If You Don’t Take a Deep Dive, You’ll Never Really Learn What You Are Capable Of

4 min readSep 19, 2020
Photo by Mohamed Ben Zineb on Unsplash

If you create to learn about yourself, going deeper is essential

If you’re an artist, it is a solo gallery show. If you’re a writer, it’s a book. Musicians? An album’s worth of original music, recorded and distributed. These are deep creative dives and they separate the pros from the amateurs. Here’s why.

You learn a lot more about yourself

The effort required to do a long form creative effort is a totally different experience than doing small things here and there. It marks the leap from amatuer to professional. I have nothing against being an amatuer but I still encourage any creative person to try something more challenging within your discipline. Not only will you have an intense learning experience, you’ll find things within yourself that you may never have expected.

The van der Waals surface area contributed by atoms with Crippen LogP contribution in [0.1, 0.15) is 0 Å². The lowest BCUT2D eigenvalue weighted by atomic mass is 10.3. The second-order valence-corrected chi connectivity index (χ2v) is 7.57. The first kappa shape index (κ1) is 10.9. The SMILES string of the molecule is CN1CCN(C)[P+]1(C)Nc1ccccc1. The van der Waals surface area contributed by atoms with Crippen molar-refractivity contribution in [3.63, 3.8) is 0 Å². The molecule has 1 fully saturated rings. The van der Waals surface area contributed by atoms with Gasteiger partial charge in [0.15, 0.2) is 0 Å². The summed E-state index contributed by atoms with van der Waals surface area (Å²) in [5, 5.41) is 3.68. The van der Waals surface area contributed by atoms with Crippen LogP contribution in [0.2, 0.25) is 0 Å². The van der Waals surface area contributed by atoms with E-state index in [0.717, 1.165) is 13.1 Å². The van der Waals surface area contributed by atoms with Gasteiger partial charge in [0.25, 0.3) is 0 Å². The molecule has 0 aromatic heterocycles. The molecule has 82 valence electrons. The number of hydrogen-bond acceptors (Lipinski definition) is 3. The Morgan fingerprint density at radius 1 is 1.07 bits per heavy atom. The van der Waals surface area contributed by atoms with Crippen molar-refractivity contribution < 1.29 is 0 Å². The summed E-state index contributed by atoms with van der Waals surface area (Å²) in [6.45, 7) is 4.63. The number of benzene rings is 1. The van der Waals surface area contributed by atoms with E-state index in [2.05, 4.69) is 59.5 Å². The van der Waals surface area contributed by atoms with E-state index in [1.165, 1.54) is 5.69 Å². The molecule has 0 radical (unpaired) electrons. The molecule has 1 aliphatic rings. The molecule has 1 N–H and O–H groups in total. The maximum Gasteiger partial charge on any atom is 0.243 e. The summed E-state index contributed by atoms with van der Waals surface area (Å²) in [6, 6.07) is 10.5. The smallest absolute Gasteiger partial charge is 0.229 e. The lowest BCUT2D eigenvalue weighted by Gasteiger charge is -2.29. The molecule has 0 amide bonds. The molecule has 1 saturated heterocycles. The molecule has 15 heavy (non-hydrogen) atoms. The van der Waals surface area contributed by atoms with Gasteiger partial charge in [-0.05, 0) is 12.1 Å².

Doing something like writing a book or putting together enough original artwork to carry a solo gallery show requires a degree of commitment to both your ideas and skill level that shorter, one-off projects lack. You’ll encounter doubt, frustration, moments of great clarity, and ultimately, an appreciation for the depths you are able to tap into when you push your limits.

Themes emerge that may drive your future work

One of the big differences you find when you start a more ambitious project is the emergence of a theme or themes that hold to work together. Some may consciously choose a theme while others will find one they have not expected. Themes can be general like ‘the unreliability of memory’ (one I find constantly in the background of my fiction) or specific like ‘an exploration of racism in liberals’ that may build on something topical. We often see visual artists and filmmakers being in the forefront of theme-driven work because it gives the project a unifying framework. A framework like this gives you the ability to build a story for the audience, one that unfolds as they absorb the work.

Thinking thematically is not a must but it is often the thread that keeps you moving towards completion. And the ability to complete a complex solo or group project is an amazing…


Mastodon: @martinedic@md.dm, Writer, nine non-fiction books, two novels, Buddhist, train lover. Amateur cook, lover of life most of the time!